Home > dialysis, kidney disease > A Good Dialysis Nutrition Report… (but I think he has Sleep Apnea)

A Good Dialysis Nutrition Report… (but I think he has Sleep Apnea)

The Infamous Nutrition Report!!

I finally got to see one. Mark doesn’t really bring them home. I know why that is. He doesn’t want me to see the values of his blood work, he hides them. Sometimes it’s like being married to a child. Sigh…

After not seeing a Report Card for a few months, I asked Mark about it, and he said he throws them away. I told him that I would like to see them. He made a face, rolled his eyes, and mumbled under his breath. Oh how I HATE that!

I told him that I would just call the nutritionist and speak with her directly. Hence the appearance of the Report Card dated October 22.

This Nutrition Report was actually pretty good overall. I was impressed! Even his phosphorus levels, which are always too high, were in the normal range! I can’t remember the last time that happened!

His only real problems seems
to be his fluid intake and his weight gain. He needs to be at a BMI of about 25-28 in order to stay on the transplant list. He was doing well last year and after losing weight, he actually got listed as “ACTIVE”  status, but since January of 2011, the pounds have been creeping back on. I know it’s not easy to lose weight, and it is even harder to maintain it. But I’m pretty sure if I was on the transplant list and needed to be at a certain weight to qualify, I would jump through hoops to get there and stay there.

The Nutrition Report said that he gained 4.7 kgs (which is 10.3 pounds) of fluid. That is in 48 hours. That means he is consuming MUCH too much liquid in his diet. He knows this. He was hospitalized for 2 days in April when he had Hypervolemia, or fluid overload, which is the medical condition where there is too much fluid in the blood. He was warned about his fluid intake. He was told that the excess fluid could affect his heart. It seems he gets a scare, and he is good for a while, and then WHAM, he is back to his old ways.

His report also said that he gained 31 kgs of weight (aka 68 pounds) since January. BAD! BAD!! That will automatically put him back on the inactive status at the Robert Wood Johnson Transplant Center. He has his annual checkup in December. I don’t see how he will be at a good weight by then. It’s really frustrating. I think he sometimes forgets that I am affected by his actions too. It’s not just about him.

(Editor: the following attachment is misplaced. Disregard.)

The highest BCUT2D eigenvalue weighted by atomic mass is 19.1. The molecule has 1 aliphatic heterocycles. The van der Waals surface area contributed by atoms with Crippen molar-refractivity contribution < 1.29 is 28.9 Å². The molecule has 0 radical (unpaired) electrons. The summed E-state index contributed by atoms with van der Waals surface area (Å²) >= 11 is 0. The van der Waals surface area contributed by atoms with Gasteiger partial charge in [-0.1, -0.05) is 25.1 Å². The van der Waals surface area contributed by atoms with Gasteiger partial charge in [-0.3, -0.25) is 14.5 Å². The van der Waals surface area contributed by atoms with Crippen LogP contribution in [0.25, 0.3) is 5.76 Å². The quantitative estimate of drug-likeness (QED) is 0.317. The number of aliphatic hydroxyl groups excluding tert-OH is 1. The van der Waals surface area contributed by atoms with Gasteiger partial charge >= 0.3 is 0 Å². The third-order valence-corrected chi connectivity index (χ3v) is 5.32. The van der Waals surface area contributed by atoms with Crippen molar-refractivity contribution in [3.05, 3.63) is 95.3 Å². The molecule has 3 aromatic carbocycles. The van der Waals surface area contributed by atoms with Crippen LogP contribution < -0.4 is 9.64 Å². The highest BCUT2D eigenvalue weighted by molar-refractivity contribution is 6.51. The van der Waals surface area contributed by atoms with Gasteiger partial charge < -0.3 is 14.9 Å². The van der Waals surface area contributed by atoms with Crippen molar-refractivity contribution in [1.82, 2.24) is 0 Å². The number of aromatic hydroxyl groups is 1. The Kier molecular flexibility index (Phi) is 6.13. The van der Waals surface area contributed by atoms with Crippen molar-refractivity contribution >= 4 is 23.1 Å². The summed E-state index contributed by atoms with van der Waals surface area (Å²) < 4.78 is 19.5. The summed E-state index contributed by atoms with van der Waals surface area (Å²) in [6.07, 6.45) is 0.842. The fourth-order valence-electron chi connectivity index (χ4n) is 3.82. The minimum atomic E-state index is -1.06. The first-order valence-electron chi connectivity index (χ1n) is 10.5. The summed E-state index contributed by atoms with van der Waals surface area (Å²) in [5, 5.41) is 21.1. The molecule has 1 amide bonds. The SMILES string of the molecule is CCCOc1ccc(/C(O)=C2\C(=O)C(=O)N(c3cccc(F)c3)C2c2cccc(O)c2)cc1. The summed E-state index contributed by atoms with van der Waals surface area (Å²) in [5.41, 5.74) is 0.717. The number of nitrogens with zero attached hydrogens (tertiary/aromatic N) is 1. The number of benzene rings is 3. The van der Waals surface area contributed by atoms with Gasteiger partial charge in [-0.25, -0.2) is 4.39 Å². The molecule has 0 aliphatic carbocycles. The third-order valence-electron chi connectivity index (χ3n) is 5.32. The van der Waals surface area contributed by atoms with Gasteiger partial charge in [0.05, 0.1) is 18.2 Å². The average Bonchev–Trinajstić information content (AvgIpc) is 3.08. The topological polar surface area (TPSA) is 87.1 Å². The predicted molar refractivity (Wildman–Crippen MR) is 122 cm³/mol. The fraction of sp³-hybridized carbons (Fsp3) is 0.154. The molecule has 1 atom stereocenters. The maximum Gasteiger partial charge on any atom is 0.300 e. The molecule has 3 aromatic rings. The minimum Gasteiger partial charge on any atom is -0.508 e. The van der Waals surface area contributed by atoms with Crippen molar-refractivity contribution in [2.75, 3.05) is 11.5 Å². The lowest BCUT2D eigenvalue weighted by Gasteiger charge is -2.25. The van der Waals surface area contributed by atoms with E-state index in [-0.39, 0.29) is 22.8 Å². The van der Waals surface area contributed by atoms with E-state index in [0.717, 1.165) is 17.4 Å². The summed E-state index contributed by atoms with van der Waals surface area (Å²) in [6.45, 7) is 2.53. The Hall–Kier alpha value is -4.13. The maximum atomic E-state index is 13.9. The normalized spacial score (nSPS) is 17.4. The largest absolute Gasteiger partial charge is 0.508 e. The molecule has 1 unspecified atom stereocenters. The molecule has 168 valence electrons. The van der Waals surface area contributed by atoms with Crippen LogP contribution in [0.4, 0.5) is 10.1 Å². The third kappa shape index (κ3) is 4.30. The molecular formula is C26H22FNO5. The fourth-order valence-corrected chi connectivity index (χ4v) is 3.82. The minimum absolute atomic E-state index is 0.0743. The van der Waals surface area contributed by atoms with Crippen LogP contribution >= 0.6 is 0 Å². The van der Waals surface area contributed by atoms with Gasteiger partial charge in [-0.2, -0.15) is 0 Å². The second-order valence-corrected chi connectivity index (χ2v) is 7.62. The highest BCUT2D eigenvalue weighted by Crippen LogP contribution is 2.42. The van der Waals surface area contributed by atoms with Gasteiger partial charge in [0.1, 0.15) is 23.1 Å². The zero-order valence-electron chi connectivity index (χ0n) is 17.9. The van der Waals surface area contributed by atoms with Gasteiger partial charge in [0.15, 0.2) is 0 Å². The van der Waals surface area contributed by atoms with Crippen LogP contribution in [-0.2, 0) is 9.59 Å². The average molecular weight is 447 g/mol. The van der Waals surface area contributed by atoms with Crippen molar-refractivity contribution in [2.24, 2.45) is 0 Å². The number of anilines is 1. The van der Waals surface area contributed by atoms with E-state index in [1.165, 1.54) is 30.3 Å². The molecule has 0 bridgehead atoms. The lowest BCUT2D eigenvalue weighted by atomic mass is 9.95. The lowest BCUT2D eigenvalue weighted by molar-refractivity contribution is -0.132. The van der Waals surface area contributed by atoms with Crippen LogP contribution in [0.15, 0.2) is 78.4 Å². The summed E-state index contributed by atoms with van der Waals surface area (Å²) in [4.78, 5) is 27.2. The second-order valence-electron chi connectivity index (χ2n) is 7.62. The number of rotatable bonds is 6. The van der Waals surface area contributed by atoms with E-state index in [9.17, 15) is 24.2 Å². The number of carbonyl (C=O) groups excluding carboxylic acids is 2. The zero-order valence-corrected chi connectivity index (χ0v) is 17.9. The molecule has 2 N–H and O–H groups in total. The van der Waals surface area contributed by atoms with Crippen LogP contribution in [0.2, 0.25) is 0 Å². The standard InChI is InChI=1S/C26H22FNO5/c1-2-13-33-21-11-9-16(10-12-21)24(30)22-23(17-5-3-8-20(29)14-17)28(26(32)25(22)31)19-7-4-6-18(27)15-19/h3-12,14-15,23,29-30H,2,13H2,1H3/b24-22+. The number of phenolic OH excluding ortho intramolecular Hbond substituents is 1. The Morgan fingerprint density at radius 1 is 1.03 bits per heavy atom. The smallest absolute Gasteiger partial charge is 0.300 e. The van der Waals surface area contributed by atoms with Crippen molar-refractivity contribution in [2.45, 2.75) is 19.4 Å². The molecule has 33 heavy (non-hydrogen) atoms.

I know this isn’t easy for him, but it is not easy on me either. I try to be supportive and understanding. But sometimes I have to nag and scream because he just doesn’t get it right!And he just screws it up and then wonders why he doesn’t feel well.

On to another health topic …

Before Mark lost all the weight that put him on the active transplant list, he used to snore loud and often. He would also hold his breath in his sleep and then gasp for air. I knew that it was not a good thing, and it was more than likely a case of sleep apnea, or some other sleep disorder. I told him about this back in the early days of our relationship (a good guestimate is 2002 – 2003). He “poo pooed” me, and told me that it was nothing. I suggested he go to the doctor and mention it to him. His response was, “no doctor”. How familiar, huh? I have been hearing that phrase ever since we met in 1999. Not to get off track, I do believe had he been more willing to visit his doctor regularly, we would not be in the dire situation we are currently in now.

Anyway, over the years, I would mention the snoring and gasping for air to him. He never felt it was anything serious. I told him that sometimes he held his breath, and I would have to nudge him to get him to breath again. He still didn’t think it was a problem. Go figure!

When he was in the hospital last year for the sepsis, he was told by two doctors that he snored loudly. One doctor was a pulmonologist named Mona Awad (the wife of Ossama Hozayen, the nephrologist). She suggested that Mark make an appointment with her office to get checked out and schedule a sleep study. Mark was having no part of it, and he poo pooed her as well.

When Mark lost the 80 pounds, he stopped holding his breath. And low and behold, his snoring was very minimal. I think he slept better. I KNOW that I did. It’s hard to sleep when the person next to you snores like a damn bear! Well, now that the weight is creeping back on Mark, guess what came back? The SNORING! And guess what else is back? The breath holding and gasping for air. And guess who is not sleeping well? ME!

Lately Mark’s been complaining of fatigue. His breathing at night has been bad. While at dialysis, he spoke with Dr. Romano (another nephrologist) about his fatigue. Dr. Romano says that his blood work does not indicate a reason for the fatigue. He is not anemic. His hemoglobin and albumin levels are within normal limits. His Urea Reduction Ratio (URR) – which is a way of measuring how effectively the dialysis treatments removed waste products from the body – have been consistently good. In fact, it’s been a while since he’s had a low reading in that.